There are a few ways to eat these cucumbers. One is to simply use them as you would ordinary green cucumbers. It will have a bit milder and even sweeter taste and it will bring a bit of color to the salad since it’s unusual to see.

You can also eat them fresh and raw in ways you wouldn’t with an ordinary cucumber due to the sweeter taste. They can be used as an appetizer when they are cut into wedges and used with other crudities.

In the end, they can be grilled just like ordinary cucumbers and there, they are used to add freshness and colder feel and taste to the dish.


The recipes we mentioned above are simpler ones and here’s one that’s more complex and that combines these cucumbers with pesto and benefiting from the qualities of both.

Slice or chop cucumbers. If the skin is too tough, peel the skin and if the seeds are too hard, remove the seeds.

In food processor: combine basil leaves, parmesan, nuts, garlic, optional lemon juice, salt, and black pepper. While blending, gradually add the olive oil until the pesto reaches your desired consistency. Taste and adjust seasoning to personal preference and blend again if needed.

If using traditional mortar and pestle: add basil leaves a few at a time with the garlic. Crush and grind the all the leaves and garlic until well combined. Add the nuts and cheese and continue combining into the basil mixture until a paste forms. Add the optional lemon juice, olive oil, salt and pepper. Stir and slightly grind until the everything is incorporated into the pesto.

Taste the pesto and add additional salt/pepper to taste. If you want some spice, add a pinch of red chili flakes.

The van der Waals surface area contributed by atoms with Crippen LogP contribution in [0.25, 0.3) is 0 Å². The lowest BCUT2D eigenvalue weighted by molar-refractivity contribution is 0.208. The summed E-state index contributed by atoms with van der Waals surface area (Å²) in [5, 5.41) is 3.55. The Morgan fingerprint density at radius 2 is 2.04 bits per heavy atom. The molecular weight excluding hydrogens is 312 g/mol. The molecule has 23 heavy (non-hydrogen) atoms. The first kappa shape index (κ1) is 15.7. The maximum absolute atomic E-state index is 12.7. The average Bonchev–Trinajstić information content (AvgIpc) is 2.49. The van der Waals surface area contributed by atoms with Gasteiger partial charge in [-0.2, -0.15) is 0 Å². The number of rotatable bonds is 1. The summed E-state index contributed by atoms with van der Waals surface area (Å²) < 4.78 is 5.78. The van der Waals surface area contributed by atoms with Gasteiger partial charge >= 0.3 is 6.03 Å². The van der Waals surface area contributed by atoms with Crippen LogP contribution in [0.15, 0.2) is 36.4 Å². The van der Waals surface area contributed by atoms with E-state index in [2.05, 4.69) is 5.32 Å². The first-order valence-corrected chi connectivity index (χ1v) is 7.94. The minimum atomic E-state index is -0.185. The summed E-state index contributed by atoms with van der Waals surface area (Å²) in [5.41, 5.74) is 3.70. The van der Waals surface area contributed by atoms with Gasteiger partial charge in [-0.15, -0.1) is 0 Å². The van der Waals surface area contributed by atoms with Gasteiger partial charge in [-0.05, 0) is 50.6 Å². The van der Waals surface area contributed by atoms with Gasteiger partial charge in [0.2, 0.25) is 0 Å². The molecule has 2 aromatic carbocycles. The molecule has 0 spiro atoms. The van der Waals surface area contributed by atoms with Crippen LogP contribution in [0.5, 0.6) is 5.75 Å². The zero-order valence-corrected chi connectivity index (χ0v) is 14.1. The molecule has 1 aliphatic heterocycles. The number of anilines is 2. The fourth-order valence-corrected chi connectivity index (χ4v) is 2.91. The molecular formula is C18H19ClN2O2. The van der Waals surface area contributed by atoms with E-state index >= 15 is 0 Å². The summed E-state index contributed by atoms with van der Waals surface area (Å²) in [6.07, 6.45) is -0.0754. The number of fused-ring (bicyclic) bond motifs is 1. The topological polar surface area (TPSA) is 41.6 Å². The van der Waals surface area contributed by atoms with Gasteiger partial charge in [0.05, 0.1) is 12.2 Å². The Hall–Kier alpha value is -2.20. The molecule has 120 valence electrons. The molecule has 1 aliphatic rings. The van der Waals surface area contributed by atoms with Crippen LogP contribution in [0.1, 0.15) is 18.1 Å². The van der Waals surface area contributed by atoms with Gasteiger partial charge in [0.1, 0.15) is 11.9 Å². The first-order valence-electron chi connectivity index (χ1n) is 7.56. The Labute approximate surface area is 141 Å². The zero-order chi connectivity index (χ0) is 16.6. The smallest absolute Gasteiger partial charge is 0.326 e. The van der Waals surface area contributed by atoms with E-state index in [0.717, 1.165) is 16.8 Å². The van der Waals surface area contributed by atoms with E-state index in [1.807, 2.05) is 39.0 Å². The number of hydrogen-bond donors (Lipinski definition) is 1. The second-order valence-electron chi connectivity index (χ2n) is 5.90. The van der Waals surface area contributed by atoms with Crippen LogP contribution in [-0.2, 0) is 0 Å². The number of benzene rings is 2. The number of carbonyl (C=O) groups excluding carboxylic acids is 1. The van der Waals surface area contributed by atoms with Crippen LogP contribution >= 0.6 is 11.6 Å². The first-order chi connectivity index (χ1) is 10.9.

Dress the pesto over cucumbers.


The estimated glycemic load of cucumbers is one for a half-cup serving. There is almost no fat in cucumbers.  Cucumbers are not a good source of protein, providing less than one gram per serving.  Cucumbers are a good source of vitamin K.

Cucumber (with the skin) provides health benefits because of the vitamin K it contains. A single serving provides about nine percent of your daily needs. Vitamin K is a fat soluble vitamin that assists in blood clotting. For those people on Coumadin, it’s important to keep your intake of vitamin K consistent.

Cucumbers are also a good low-calorie and low-carbohydrate food to include in your diet if you are trying to reduce your wait or improve your eating habits. You can replace crackers and bread with cucumber slices or hollowed out cucumber boats to reduce your intake of refined grains and possible salt.

When Are Lemon Cucumber in Season in Texas?

To find out when Lemon Cucumber are in season in Texas, please check the seasonal chart below. Why is this important? We are rarely encouraged to think about the physical lengths our food travels before arriving on the market shelves. And all of this travel comes with a hefty environmental cost that is concealed from the consumer’s eye. One of the most salient benefits to eating seasonally is that you are effectively reducing your carbon footprint and supporting a more geographically sustainable food economy. Check other fruit and veg that’s in season in Texas now.



  • Serving Size: 1 Serving
  • Calories: 30 2
  • Carbs: 7.3g 2%
  • Sugar: 3.4g
  • Fiber: 1g 4%
  • Protein: 1.3g
  • Fat: 0.2g 0%
  • Saturated Fat: 0.1g 0%
  • Trans Fat 0g 0%
  • Cholesterol 0mg 0%
  • Sodium 4mg 0%
  • Vitamin C 9.4%
  • Vitamin A 4.2%
  • Calcium 2.5%
  • Iron 3.1%
  • Potassium 295mg 8%
  • Vitamin B6 0.08mg
  • Vitamin E 0.15mg
  • Riboflavin 0.02mg


When are Lemon Cucumber in season in Texas?

  • Jan
  • Feb
  • Mar
  • Apr
  • May
  • Jun
  • Jul
  • Aug
  • Sep
  • Oct
  • Nov
  • Dec